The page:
The law has rightly caused a massive international outrage. But the stance of the Polish government and domestic right-wing media has not just been defensive. The Polish PM has gone on the offensive, and declared last week in Munich that Jews were also "perpetrators" of the Holocaust, which just escalated the conflict between Jerusalem and Warsaw.

Even one of Israel’s most pro-Polish diplomats (and Holocaust survivor himself), Shevach (Szewach) Weiss protested, declaring he felt devastated, "broken," by PM Mateusz Morawiecki's latest comments, and that the current "Polish government is destroying everything achieved with great effort in relations between [our] two countries over the last 25 years."

It’s sad to think that the Polish government is not only undermining the dialogue achieved by people like Weiss, but is also perpetuating and entrenching a stereotype of Poles as essentially anti-Semitic by nature.

This stereotype is not only intellectually wrong and ethically dubious, it is ahistorical since it throws away almost a thousand years of Jews calling Poland their home, mutual intertwinement of both cultures and numerous forms of strong philo-Semitism among Poles. No intellectual can imagine Polish culture without its Jewish components. After all, Poland’s greatest romantic poet, Adam Mickiewicz, was strongly influenced by Judaism - and was possibly Jewish himself.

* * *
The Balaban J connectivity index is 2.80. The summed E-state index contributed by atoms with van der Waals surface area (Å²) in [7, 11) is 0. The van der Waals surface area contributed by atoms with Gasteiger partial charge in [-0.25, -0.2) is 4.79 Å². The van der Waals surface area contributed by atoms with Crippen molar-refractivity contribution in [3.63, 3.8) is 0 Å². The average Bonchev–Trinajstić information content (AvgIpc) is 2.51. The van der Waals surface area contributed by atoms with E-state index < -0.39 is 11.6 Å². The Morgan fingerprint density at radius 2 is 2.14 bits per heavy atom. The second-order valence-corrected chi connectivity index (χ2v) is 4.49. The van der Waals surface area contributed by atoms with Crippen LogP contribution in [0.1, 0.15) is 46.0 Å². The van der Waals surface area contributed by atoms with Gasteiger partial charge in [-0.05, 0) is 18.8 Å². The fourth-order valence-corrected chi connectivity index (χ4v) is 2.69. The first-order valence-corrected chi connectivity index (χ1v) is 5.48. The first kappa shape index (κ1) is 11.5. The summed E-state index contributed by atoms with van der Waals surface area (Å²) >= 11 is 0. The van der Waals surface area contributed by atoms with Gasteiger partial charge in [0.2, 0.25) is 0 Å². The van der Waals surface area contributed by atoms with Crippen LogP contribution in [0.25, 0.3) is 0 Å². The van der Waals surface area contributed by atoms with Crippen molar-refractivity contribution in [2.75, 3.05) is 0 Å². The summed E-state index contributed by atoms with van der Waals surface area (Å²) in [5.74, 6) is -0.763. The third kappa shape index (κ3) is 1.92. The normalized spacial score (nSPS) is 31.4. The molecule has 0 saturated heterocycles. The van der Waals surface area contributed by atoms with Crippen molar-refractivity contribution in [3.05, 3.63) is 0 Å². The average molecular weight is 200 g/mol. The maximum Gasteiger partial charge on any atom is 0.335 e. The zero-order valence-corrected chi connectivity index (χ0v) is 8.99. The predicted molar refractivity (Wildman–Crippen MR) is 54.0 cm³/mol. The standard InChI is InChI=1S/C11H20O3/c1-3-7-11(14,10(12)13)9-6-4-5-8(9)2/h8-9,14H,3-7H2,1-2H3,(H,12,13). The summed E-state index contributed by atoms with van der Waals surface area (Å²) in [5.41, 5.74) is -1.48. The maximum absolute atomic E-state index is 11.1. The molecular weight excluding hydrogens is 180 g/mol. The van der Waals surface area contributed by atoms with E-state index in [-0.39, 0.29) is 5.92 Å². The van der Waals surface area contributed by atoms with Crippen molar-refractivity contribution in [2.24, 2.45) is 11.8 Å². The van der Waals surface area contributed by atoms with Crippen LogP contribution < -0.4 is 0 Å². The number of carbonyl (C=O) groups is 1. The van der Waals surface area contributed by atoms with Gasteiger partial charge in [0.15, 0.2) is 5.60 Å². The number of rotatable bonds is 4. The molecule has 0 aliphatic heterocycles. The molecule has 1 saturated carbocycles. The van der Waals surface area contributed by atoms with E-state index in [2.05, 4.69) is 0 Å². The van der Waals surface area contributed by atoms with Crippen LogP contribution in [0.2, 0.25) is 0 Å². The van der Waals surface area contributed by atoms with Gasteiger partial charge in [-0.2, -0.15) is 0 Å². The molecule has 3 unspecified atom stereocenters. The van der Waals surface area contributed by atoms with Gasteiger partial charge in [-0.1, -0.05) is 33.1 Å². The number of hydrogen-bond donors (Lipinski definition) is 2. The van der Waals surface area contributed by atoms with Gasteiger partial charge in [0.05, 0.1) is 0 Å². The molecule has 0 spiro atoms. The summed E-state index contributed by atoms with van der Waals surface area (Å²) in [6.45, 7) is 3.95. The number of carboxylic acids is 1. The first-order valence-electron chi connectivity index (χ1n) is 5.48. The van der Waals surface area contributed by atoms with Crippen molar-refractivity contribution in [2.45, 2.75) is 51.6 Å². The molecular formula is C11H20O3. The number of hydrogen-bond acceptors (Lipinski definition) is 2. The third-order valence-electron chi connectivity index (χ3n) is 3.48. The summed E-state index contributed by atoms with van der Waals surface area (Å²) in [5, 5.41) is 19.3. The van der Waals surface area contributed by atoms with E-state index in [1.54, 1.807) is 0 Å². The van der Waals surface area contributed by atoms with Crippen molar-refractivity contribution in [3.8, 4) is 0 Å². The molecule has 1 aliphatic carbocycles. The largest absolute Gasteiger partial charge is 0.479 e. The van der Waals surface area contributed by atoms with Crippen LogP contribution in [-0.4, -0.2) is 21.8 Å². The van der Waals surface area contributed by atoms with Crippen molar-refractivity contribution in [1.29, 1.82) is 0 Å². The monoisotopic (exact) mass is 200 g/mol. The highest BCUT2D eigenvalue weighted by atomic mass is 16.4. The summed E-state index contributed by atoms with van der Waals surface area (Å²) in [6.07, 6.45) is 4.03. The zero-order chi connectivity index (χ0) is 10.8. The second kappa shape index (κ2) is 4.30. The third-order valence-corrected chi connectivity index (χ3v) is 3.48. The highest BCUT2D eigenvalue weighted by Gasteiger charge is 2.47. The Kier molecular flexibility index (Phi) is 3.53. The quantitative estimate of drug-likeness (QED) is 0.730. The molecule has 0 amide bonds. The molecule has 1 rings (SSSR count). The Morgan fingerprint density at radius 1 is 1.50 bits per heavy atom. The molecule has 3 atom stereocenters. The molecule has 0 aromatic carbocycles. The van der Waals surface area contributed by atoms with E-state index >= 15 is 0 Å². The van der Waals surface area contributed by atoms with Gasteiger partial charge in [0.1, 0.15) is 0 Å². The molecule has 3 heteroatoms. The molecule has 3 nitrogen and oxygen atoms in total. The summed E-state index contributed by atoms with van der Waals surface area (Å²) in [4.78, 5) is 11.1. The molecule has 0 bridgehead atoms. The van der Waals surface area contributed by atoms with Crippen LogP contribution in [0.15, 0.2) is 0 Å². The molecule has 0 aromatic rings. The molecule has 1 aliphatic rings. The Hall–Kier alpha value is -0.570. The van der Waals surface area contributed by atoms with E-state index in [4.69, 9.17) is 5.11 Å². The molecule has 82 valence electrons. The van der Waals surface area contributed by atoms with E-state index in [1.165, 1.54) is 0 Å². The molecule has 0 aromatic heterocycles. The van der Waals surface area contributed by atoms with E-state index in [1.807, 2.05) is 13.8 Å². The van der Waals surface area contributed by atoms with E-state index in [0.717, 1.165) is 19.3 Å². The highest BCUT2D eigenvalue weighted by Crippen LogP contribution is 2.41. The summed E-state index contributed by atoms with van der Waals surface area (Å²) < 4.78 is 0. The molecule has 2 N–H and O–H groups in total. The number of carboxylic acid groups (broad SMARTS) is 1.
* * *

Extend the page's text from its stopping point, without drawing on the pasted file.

Auschwitz death camp survivor Maria Stroinska, 82, holds a family photo taken before the war, as she poses for a portrait in Warsaw. January 12, 2015
\ REUTERS

This itself is part of why the Jewish community’s emotional response has been so intense: After all, Jews did not expect much from their German murderers. It was from their Polish neighbors that they expected more humanity.

After decades of careful historical research we now know that the norm for Poles in regard to Jews was more akin to indifference, hostility and too often, active participation in killings.

Of course, there weren’t any Polish death camps. But there were Polish participants in the Holocaust. Yes, there were people like Jan Karski, who was the first to extensively report to the West what was going on behind barbed wires of Auschwitz. But even he was honest in reporting about his fellow Poles’ hostility towards their Jewish neighbors.

As a Pole, I am not just ashamed, but astounded, by this collective act of self-delusion, immaturity and hidden anti-Semitism the current government and public debate in Poland is displaying. But maybe I shouldn’t be so surprised.

My grandmother, Krystyna Breza, was jailed during WWII by the Gestapo. She and my grandfather helped many people escape the Nazis, smuggling them further east. Having witnessed the horrors of the war she lost her faith, and was a self-declared atheist afterwards.

But the most shocking memory that she shared with me wasn’t from the war or the prison cell in Kraków, where she witnessed the torture and death of Zuzanna Ginczanka, a famous Jewish poet – denounced by her Polish housekeeper – but by another memory.